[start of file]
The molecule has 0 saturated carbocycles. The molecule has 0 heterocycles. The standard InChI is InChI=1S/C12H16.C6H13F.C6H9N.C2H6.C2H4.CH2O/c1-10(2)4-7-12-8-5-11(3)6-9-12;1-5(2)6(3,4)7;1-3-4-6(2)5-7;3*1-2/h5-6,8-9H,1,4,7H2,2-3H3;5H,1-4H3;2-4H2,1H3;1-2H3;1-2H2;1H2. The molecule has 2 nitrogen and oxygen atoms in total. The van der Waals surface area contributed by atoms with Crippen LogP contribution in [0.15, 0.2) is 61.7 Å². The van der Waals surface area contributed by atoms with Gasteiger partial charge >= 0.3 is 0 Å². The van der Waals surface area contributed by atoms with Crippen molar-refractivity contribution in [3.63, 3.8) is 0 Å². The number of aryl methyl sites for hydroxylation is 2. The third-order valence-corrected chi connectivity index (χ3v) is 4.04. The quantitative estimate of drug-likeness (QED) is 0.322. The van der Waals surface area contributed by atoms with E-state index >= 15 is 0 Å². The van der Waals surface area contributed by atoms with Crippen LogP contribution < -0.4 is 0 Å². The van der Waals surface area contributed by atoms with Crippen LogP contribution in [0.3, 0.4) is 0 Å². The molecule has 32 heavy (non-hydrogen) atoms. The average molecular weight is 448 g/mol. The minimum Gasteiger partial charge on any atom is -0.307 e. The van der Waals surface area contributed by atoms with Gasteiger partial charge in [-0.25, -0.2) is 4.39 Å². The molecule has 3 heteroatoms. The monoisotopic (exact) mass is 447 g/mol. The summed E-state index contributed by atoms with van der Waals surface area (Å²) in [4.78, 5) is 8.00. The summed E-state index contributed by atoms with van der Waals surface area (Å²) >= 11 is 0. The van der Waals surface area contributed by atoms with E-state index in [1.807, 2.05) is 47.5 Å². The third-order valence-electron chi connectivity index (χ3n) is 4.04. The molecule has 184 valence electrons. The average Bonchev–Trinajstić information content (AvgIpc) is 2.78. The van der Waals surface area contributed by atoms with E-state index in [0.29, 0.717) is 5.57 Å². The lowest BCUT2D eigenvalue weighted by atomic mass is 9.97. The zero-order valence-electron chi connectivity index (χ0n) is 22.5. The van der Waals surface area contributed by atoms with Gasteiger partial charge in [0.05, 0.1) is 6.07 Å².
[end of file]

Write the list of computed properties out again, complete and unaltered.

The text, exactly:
The molecule has 0 saturated carbocycles. The molecule has 0 heterocycles. The standard InChI is InChI=1S/C12H16.C6H13F.C6H9N.C2H6.C2H4.CH2O/c1-10(2)4-7-12-8-5-11(3)6-9-12;1-5(2)6(3,4)7;1-3-4-6(2)5-7;3*1-2/h5-6,8-9H,1,4,7H2,2-3H3;5H,1-4H3;2-4H2,1H3;1-2H3;1-2H2;1H2. The molecule has 2 nitrogen and oxygen atoms in total. The van der Waals surface area contributed by atoms with Crippen LogP contribution in [0.15, 0.2) is 61.7 Å². The van der Waals surface area contributed by atoms with Gasteiger partial charge >= 0.3 is 0 Å². The van der Waals surface area contributed by atoms with Crippen molar-refractivity contribution in [3.63, 3.8) is 0 Å². The number of aryl methyl sites for hydroxylation is 2. The third-order valence-corrected chi connectivity index (χ3v) is 4.04. The quantitative estimate of drug-likeness (QED) is 0.322. The van der Waals surface area contributed by atoms with E-state index >= 15 is 0 Å². The van der Waals surface area contributed by atoms with Crippen LogP contribution < -0.4 is 0 Å². The van der Waals surface area contributed by atoms with Crippen LogP contribution in [0.3, 0.4) is 0 Å². The molecule has 32 heavy (non-hydrogen) atoms. The average molecular weight is 448 g/mol. The minimum Gasteiger partial charge on any atom is -0.307 e. The van der Waals surface area contributed by atoms with Gasteiger partial charge in [-0.25, -0.2) is 4.39 Å². The molecule has 3 heteroatoms. The monoisotopic (exact) mass is 447 g/mol. The summed E-state index contributed by atoms with van der Waals surface area (Å²) in [4.78, 5) is 8.00. The summed E-state index contributed by atoms with van der Waals surface area (Å²) >= 11 is 0. The van der Waals surface area contributed by atoms with E-state index in [1.807, 2.05) is 47.5 Å². The third-order valence-electron chi connectivity index (χ3n) is 4.04. The molecule has 184 valence electrons. The average Bonchev–Trinajstić information content (AvgIpc) is 2.78. The van der Waals surface area contributed by atoms with E-state index in [0.29, 0.717) is 5.57 Å². The lowest BCUT2D eigenvalue weighted by atomic mass is 9.97. The zero-order valence-electron chi connectivity index (χ0n) is 22.5. The van der Waals surface area contributed by atoms with Gasteiger partial charge in [0.05, 0.1) is 6.07 Å².